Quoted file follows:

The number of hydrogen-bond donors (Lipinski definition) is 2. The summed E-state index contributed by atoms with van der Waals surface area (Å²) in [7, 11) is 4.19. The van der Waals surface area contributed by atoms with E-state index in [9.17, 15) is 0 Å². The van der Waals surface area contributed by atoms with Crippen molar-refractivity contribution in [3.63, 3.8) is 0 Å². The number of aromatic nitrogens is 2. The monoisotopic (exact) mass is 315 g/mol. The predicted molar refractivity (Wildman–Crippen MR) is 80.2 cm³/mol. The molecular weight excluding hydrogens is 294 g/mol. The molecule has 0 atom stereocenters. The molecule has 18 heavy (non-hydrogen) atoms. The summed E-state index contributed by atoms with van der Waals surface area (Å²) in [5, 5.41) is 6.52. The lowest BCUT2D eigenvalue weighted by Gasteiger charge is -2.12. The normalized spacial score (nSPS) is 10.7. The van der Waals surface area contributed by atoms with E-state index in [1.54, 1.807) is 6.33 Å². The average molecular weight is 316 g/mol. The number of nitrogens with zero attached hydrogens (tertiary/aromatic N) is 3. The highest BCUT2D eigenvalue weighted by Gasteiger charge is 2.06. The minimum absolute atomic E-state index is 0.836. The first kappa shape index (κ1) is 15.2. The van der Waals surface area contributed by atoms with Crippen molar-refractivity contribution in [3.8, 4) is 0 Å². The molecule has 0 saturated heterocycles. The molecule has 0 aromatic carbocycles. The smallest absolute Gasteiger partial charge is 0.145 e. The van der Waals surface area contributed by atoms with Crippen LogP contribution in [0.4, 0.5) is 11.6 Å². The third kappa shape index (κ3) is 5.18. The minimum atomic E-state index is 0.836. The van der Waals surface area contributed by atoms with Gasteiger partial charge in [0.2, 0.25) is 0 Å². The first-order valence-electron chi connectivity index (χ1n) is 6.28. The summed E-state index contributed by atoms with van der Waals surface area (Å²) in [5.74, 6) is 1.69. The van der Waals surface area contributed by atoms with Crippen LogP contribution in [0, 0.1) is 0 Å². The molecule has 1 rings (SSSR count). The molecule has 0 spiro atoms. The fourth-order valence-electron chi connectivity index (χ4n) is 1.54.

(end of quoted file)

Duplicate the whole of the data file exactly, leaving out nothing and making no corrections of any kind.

The number of hydrogen-bond donors (Lipinski definition) is 2. The summed E-state index contributed by atoms with van der Waals surface area (Å²) in [7, 11) is 4.19. The van der Waals surface area contributed by atoms with E-state index in [9.17, 15) is 0 Å². The van der Waals surface area contributed by atoms with Crippen molar-refractivity contribution in [3.63, 3.8) is 0 Å². The number of aromatic nitrogens is 2. The monoisotopic (exact) mass is 315 g/mol. The predicted molar refractivity (Wildman–Crippen MR) is 80.2 cm³/mol. The molecular weight excluding hydrogens is 294 g/mol. The molecule has 0 atom stereocenters. The molecule has 18 heavy (non-hydrogen) atoms. The summed E-state index contributed by atoms with van der Waals surface area (Å²) in [5, 5.41) is 6.52. The lowest BCUT2D eigenvalue weighted by Gasteiger charge is -2.12. The normalized spacial score (nSPS) is 10.7. The van der Waals surface area contributed by atoms with E-state index in [1.54, 1.807) is 6.33 Å². The average molecular weight is 316 g/mol. The number of nitrogens with zero attached hydrogens (tertiary/aromatic N) is 3. The highest BCUT2D eigenvalue weighted by Gasteiger charge is 2.06. The minimum absolute atomic E-state index is 0.836. The first kappa shape index (κ1) is 15.2. The van der Waals surface area contributed by atoms with Crippen molar-refractivity contribution in [3.8, 4) is 0 Å². The molecule has 0 saturated heterocycles. The molecule has 0 aromatic carbocycles. The smallest absolute Gasteiger partial charge is 0.145 e. The van der Waals surface area contributed by atoms with Crippen LogP contribution in [0.4, 0.5) is 11.6 Å². The third kappa shape index (κ3) is 5.18. The minimum atomic E-state index is 0.836. The van der Waals surface area contributed by atoms with Gasteiger partial charge in [0.2, 0.25) is 0 Å². The first-order valence-electron chi connectivity index (χ1n) is 6.28. The summed E-state index contributed by atoms with van der Waals surface area (Å²) in [5.74, 6) is 1.69. The van der Waals surface area contributed by atoms with Crippen LogP contribution in [0, 0.1) is 0 Å². The molecule has 1 rings (SSSR count). The molecule has 0 spiro atoms. The fourth-order valence-electron chi connectivity index (χ4n) is 1.54.